The American Rescue Plan significantly boosted the 2021 Child Tax Credit, helping 65 million children and families across the U.S. It brings significant relief for households nationwide. However, its newly implemented advanced payment system has raised questions for divorced or separated parents that’ll we aim to answer below.
The Child Tax Credit originated from the Taxpayer Relief Act of 1997 and was introduced to provide financial relief to families, so they could care for their children. The original credit was non-refundable credit was $400 per child under 17-years-old.
In 2001, it changed to a fully refundable tax credit, meaning it generates a tax refund even if a person does not owe taxes, or it reduces the amount of tax owed. Twenty years later, as of 2021, the American Rescue Plan Act was passed with additional benefits to relieve the pressure from the Covid-19 economic crisis.
The American Rescue Plan Act of 2021 (ARPA) made 4 key changes to the 2021 Child Tax Credit:
Families must meet the following criteria to qualify for the Child Tax Credit:
While nearly all families with children qualify, there are some limitations for those who have a higher income. They may receive a smaller credit or none, depending on their financial situation. Families earning less than $150,000 and single parents making less than $112,500 qualify for the additional 2021 Tax Credit amounts.
The IRS stipulates only one parent can claim per child per year. The parties may agree on which parent should receive the tax credit. One parent may be awarded the credit or the parties can choose to alternate the credit. Discuss all factors with a qualified Georgia family lawyer to determine what options are best in your case.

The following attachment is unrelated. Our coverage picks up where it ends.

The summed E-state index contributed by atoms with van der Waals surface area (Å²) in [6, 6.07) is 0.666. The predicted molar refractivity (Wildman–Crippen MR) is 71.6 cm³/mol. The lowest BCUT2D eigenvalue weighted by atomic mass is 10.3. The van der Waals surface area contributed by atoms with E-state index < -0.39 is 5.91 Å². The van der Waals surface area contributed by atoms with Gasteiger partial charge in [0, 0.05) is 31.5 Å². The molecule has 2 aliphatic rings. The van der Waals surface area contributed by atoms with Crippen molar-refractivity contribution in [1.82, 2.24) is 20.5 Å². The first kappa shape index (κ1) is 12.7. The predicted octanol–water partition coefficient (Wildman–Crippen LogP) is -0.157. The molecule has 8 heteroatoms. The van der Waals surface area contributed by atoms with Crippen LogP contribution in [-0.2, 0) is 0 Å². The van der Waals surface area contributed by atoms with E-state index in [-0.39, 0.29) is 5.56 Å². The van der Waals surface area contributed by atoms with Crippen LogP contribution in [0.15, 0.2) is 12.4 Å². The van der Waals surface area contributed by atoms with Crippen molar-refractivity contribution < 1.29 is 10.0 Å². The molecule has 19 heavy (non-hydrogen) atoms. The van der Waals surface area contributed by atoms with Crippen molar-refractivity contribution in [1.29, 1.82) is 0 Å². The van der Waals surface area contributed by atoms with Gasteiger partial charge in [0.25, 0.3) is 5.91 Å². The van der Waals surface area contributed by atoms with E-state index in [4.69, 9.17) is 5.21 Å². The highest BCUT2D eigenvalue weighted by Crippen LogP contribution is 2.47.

Currently, at the time of writing, there is no guidance from the IRS or Treasury Department on how the Advance Tax Credit will be distributed for divorced or separated parents, especially for those who alternate Child Tax Credit claims on a yearly basis.
It is likely the parent who claimed a child in 2020 will be the one to receive the advanced payment in 2021. This may result in one parent receiving credit two years in a row. Should this be an issue, it may be advisable to opt out of advanced payments so parents can wait to claim credit when they file taxes next year.
The 2021 Child Tax Credit is highly beneficial for most families, including if the parents are divorced or separated. If you are unsure how to file for the 2021 Child Tax Credit, you may want to seek legal guidance from a lawyer to avoid submitting applications with errors and delaying the Advance Tax Credit payments.
If you have questions about the 2021 Child Tax Credit it is wise to consult with a Family Law attorney on any concerns, significant issues or changes to your circumstances.
Attorney Sharon Jackson has years of legal experience in Gwinnett County and surrounding areas, sensitivity to family dynamics and has helped numerous Georgia parents secure favorable outcomes for themselves and their children in difficult family law cases.
Call Attorney Sharon Jackson today at (678) 436-3636 or use our online contact form to schedule an appointment.
Attorney Sharon Jackson LLC
175 Langley Drive, Suite A1
Lawrenceville, GA 30046
Phone: (678) 909-4100
Fax: (678) 281-0482